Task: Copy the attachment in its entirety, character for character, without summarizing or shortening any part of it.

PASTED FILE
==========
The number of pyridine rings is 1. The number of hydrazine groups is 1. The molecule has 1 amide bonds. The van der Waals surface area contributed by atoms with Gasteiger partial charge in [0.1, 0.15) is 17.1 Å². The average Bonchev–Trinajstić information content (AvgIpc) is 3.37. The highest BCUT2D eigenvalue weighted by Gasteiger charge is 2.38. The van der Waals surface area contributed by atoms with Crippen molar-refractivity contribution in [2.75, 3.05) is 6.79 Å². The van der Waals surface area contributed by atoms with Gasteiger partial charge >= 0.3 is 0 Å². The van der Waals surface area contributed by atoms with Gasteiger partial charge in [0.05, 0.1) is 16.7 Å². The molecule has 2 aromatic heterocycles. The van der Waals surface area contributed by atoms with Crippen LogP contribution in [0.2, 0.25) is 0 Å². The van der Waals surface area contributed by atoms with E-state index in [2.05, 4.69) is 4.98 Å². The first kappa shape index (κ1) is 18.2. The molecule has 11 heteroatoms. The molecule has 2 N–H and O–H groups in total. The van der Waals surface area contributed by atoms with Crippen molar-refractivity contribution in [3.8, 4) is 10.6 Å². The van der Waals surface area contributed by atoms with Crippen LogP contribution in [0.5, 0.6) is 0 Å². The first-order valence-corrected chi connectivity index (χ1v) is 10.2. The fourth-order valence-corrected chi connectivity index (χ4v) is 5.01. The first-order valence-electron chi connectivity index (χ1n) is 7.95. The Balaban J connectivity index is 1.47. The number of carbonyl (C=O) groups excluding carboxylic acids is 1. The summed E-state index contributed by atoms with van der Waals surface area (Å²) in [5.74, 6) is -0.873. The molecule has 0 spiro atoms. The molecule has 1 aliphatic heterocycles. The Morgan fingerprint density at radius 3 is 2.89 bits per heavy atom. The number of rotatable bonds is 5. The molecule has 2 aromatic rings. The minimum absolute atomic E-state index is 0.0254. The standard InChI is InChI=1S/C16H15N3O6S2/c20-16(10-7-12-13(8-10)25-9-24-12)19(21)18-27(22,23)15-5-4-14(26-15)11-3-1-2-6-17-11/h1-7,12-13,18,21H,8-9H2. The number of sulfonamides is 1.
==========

The number of pyridine rings is 1. The number of hydrazine groups is 1. The molecule has 1 amide bonds. The van der Waals surface area contributed by atoms with Gasteiger partial charge in [0.1, 0.15) is 17.1 Å². The average Bonchev–Trinajstić information content (AvgIpc) is 3.37. The highest BCUT2D eigenvalue weighted by Gasteiger charge is 2.38. The van der Waals surface area contributed by atoms with Crippen molar-refractivity contribution in [2.75, 3.05) is 6.79 Å². The van der Waals surface area contributed by atoms with Gasteiger partial charge >= 0.3 is 0 Å². The van der Waals surface area contributed by atoms with Gasteiger partial charge in [0.05, 0.1) is 16.7 Å². The molecule has 2 aromatic heterocycles. The van der Waals surface area contributed by atoms with Crippen LogP contribution in [0.2, 0.25) is 0 Å². The van der Waals surface area contributed by atoms with E-state index in [2.05, 4.69) is 4.98 Å². The first kappa shape index (κ1) is 18.2. The molecule has 11 heteroatoms. The molecule has 2 N–H and O–H groups in total. The van der Waals surface area contributed by atoms with Crippen molar-refractivity contribution in [3.8, 4) is 10.6 Å². The van der Waals surface area contributed by atoms with Crippen LogP contribution in [0.5, 0.6) is 0 Å². The first-order valence-corrected chi connectivity index (χ1v) is 10.2. The fourth-order valence-corrected chi connectivity index (χ4v) is 5.01. The first-order valence-electron chi connectivity index (χ1n) is 7.95. The Balaban J connectivity index is 1.47. The number of carbonyl (C=O) groups excluding carboxylic acids is 1. The summed E-state index contributed by atoms with van der Waals surface area (Å²) in [5.74, 6) is -0.873. The molecule has 0 spiro atoms. The molecule has 1 aliphatic heterocycles. The Morgan fingerprint density at radius 3 is 2.89 bits per heavy atom. The number of rotatable bonds is 5. The molecule has 2 aromatic rings. The minimum absolute atomic E-state index is 0.0254. The standard InChI is InChI=1S/C16H15N3O6S2/c20-16(10-7-12-13(8-10)25-9-24-12)19(21)18-27(22,23)15-5-4-14(26-15)11-3-1-2-6-17-11/h1-7,12-13,18,21H,8-9H2. The number of sulfonamides is 1.